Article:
2) Rooms that the players have to pass by but don’t have to go through are optional encounters. If the players successfully complete some task – represented by the door – they avoid the encounter – represented by the room. Alternatively if the door is a secret door the room contains something optional but useful and failing the check means the players miss it.

3) Rooms that the players have to pass through represent an encounter that has to be defeated in some way to progress further.

4) Stairways are plot hooks to other adventures.

5) Two optional doors opposite each other represent a double strength optional encounter.

6) Multiple rooms behind an optional door imply a red herring / false lead.


Going back to our example

Stage 1

Say (1) is an obstacle that requires a key – in this case an NPC demands an item from (6) or (7) to give the players some needed information.

(2) is an optional encounter – say some guards that the players can potentially sneak past

(3) is a fixed encounter with an optional one (4) attached and a second fixed encounter (5) directly ahead. This could also be a stealth scenario again except in this case requiring the silent taking out of a guard in (4) or else other guards in (3) are alerted and come running (as do the possibly sneaked past guards in (2)). Also on a failure the obstacle in (5) is alerted.

(5) is another fixed encounter which may be alerted or not depending on what happens in (4).

(6) could be the location of the key being sought but a failed skill check of some kind may lead to the players going to (7) first.

Say it was a Cthulhu adventure. (1) could be a voodoo priest who wants a talisman off another priest. (2) could be some cultist guards who can be sneaked past. (3) could be a cultist lieutenant who can be taken out by stealth. If the players fail at this the zombie guards from (4) come and maybe the guards from (2) also. After raising the alarm the lieutenant runs into (5) and across a rope bridge over a chasm which he cuts after him trap leaving the players on the side with the zombies. After defeatign the zombies the players would still need to get over the chasm. (6) would be the priest – concealed somehow – and if the players somehow miss the priest the first time they end up at (7) which could be a pit where the cultists throw victims to the shoggoth below.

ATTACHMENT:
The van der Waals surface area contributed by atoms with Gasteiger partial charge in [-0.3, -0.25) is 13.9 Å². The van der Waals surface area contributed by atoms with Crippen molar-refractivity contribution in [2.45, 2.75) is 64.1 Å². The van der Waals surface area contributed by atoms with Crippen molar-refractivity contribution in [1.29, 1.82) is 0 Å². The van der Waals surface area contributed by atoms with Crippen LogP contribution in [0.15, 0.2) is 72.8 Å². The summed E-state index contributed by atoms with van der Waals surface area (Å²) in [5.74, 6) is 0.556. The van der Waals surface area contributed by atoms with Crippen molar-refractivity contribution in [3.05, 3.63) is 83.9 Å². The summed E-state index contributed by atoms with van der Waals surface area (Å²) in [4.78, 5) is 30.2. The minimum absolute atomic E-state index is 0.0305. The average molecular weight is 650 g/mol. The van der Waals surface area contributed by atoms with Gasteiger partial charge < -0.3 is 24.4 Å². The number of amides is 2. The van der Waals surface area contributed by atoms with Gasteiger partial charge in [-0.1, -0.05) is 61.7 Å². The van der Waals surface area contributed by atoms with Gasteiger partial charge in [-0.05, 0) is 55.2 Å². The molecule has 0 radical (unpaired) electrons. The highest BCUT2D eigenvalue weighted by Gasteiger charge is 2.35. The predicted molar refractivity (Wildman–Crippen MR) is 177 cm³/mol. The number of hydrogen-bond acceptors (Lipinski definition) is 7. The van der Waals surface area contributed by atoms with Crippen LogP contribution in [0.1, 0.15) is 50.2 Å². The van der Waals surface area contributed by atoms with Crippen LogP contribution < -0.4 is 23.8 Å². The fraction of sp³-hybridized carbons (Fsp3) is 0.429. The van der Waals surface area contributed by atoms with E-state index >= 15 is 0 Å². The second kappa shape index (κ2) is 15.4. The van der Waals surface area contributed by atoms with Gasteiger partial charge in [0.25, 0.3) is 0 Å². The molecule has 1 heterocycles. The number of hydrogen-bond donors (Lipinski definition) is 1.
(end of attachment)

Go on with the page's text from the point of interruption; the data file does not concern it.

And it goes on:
Stage 2

The players bring the NPC what he wants and he gives them the information they need to get to (16).

As (8) leads to another room and is guarded by a trap that implies a failed check leads the players to investigate something they didn’t need to, leading to encounter (8) and then (9).

(10) (12) (13) are all fixed encounters that have to be defeated.

(11) is a secret door room so the players need to succeed at something in encounter (10) to get access to something very useful for the final encounter.

(14)(15) being mirrored could represent a double strength obstacle – perhaps this is where the reward from (11) could be used.

(16) Final encounter.

So back to Cthulhu version, say (16) is a sorceror who has a lair in his own pocket plane beyond a gate and the NPC in (1) tells the players they need to find the path and gives them a book.